Wildlife Encounter: Sea Turtles

Beyond visiting the Whitsundays and Fraser Island, two of the best-known natural destinations in Oz, one of the most memorable experiences I had whilst traveling down the East Coast was watching a loggerhead sea turtle nest and lay her eggs.

Since we happened to be traveling in mid-December, we made the decision to check out Mon Repos Conservation Park as the beach there has a reputation for being an important nesting site for sea turtles. (November to late March is sea turtle nesting season in Australia.)

So, we left Airlie Beach early in the morning the day after our Whitsundays sailing adventure. And I recall it was a grueling day of driving ….

Just kidding! I didn't really have my feet up the whole time.
Well, I wasn’t a passenger with my feet on the dash the entire time!

Hot, sticky air swirled through the open car windows with the lovely smell of decaying road kill repeatedly stinging my nostrils every 50 meters and, after smashing through a monotonous 10-hour haul, we had missed our original 7 p.m. turtle encounter appointment.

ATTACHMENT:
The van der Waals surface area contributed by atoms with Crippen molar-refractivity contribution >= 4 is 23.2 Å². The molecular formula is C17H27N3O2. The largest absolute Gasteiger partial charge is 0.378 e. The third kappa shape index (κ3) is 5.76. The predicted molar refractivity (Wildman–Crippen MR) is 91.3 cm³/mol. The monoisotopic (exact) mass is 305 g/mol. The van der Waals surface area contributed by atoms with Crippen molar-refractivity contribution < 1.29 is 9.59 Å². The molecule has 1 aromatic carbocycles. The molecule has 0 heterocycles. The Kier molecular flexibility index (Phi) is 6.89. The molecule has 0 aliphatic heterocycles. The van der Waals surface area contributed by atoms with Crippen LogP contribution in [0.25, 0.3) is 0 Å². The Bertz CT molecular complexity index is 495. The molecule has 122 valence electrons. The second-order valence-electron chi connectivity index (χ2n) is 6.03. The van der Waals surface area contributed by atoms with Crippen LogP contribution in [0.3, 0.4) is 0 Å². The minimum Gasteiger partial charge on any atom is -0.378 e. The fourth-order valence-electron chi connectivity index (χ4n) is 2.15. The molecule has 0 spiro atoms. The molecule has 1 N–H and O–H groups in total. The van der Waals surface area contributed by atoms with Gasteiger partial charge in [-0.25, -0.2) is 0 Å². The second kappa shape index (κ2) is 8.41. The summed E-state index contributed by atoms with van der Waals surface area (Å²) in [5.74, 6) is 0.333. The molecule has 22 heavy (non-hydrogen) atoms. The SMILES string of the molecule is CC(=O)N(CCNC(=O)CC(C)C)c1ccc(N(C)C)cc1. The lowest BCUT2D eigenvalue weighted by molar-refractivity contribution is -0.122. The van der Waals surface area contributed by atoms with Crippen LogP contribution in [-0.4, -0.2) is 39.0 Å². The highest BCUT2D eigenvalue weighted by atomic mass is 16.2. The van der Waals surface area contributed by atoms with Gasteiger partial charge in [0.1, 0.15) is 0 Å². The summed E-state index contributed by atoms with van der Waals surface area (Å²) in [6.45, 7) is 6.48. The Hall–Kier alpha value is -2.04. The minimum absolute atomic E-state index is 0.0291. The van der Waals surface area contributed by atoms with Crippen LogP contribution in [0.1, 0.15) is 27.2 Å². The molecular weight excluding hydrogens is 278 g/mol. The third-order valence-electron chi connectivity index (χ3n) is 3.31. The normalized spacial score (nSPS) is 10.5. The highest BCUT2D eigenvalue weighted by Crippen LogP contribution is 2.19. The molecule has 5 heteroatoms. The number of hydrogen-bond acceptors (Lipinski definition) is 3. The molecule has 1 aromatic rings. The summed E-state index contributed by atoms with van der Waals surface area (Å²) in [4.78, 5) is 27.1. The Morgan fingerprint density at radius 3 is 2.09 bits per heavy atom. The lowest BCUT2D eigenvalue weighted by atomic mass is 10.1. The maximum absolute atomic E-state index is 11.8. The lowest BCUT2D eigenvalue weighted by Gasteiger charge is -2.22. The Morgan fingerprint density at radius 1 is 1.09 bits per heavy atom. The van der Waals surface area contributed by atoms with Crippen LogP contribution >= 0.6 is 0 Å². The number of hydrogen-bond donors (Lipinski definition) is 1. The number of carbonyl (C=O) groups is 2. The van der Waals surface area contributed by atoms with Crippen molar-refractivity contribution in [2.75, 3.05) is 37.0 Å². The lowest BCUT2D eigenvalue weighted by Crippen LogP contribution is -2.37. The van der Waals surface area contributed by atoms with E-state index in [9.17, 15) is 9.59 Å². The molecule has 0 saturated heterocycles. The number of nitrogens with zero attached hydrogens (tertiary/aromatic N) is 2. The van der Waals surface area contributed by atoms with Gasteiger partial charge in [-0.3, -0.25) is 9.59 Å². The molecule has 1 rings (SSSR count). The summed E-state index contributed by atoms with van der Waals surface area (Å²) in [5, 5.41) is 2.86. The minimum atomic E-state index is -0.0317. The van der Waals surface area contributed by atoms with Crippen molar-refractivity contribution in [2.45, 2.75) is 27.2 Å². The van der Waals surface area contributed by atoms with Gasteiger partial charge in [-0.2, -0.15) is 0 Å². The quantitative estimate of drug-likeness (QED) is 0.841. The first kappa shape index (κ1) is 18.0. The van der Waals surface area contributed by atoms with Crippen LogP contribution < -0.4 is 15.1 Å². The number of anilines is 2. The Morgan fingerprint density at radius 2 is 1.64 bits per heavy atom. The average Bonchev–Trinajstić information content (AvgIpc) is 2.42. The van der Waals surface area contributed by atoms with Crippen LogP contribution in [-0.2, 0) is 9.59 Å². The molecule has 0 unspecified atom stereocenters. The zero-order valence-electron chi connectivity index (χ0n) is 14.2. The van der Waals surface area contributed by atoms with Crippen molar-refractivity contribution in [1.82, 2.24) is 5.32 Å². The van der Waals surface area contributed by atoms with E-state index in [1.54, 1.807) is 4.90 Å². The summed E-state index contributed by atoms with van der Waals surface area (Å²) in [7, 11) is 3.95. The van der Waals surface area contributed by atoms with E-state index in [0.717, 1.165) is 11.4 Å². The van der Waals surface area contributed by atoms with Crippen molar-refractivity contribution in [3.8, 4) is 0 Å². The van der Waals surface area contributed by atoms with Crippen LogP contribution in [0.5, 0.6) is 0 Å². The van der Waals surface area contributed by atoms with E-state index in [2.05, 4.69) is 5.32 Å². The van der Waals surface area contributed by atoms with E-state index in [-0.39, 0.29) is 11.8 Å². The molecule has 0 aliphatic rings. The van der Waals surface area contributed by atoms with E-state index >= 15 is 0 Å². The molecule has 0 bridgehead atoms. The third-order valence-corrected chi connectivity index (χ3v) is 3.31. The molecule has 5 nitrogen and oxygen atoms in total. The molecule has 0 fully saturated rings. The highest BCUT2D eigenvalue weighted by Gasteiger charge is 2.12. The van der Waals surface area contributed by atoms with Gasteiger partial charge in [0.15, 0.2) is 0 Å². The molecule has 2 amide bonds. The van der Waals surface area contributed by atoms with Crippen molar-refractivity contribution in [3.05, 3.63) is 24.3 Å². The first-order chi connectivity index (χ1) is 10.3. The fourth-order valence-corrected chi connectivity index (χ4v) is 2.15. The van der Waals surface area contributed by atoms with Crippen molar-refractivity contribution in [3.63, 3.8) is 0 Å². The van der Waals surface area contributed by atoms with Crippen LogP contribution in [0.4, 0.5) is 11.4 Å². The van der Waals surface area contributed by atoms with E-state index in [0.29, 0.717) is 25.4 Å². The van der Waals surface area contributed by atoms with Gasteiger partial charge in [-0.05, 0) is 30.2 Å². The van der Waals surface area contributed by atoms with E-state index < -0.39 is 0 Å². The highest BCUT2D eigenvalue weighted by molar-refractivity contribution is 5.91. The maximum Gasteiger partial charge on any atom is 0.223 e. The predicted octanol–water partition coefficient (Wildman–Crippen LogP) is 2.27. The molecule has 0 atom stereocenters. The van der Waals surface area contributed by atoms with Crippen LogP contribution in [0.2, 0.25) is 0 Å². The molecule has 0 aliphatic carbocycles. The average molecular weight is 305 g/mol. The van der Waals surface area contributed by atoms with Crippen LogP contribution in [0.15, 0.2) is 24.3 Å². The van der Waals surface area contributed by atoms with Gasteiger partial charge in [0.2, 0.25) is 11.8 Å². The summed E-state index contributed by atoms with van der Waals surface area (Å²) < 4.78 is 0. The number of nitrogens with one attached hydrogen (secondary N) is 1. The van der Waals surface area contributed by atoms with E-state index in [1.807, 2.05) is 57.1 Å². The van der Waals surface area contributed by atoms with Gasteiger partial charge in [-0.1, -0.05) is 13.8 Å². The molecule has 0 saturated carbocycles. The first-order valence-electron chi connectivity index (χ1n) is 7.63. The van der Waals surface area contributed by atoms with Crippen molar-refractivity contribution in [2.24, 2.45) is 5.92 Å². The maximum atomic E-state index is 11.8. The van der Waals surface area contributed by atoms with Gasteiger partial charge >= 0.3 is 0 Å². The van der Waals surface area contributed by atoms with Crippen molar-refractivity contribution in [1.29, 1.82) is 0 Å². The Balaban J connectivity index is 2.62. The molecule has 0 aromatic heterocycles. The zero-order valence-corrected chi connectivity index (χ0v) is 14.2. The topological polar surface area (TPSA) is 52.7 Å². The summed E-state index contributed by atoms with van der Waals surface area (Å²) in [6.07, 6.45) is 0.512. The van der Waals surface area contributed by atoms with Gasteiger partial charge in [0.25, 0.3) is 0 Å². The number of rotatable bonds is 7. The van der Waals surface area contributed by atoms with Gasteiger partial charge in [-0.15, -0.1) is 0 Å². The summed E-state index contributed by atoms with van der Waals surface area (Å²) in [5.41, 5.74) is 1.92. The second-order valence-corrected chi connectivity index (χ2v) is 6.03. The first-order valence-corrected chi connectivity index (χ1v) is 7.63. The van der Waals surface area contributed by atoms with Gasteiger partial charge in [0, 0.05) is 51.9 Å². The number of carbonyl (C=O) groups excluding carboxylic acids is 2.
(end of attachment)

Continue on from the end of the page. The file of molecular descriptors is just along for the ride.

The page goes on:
When we finally made it to the conversation park, which is just outside Bundaberg, we were worried we might have completely missed the turtles as we were so late.

However, the evening turned into one of those serendipitous occasions in life where we discovered that if we had been just a little earlier or a bit later, we might not have seen what we saw on the beach that night.

The other side of the loggerhead.
Female loggerhead digging her nest! 

Other groups had waited hours for sea turtles on the beach to begin nesting, but for whatever reason the female turtles were too unsettled to stay on the beach and lay their eggs.

As we watched nature in action and marveled at how lucky we were, scientists on the beach took official measures and recorded data. The research they do at the park helps monitor the endangered loggerhead population and helps us humans understand the lives of sea turtles.
Loggerheads may nest up to four times during the season, laying 100 to 125 eggs in each clutch.

In the end, our turtle slipped back into the sea as mysteriously as she had appeared from its depths.

I hope to return to Mon Repos Conservation Park someday to catch a glimpse of turtle hatchlings making their way to the sea!


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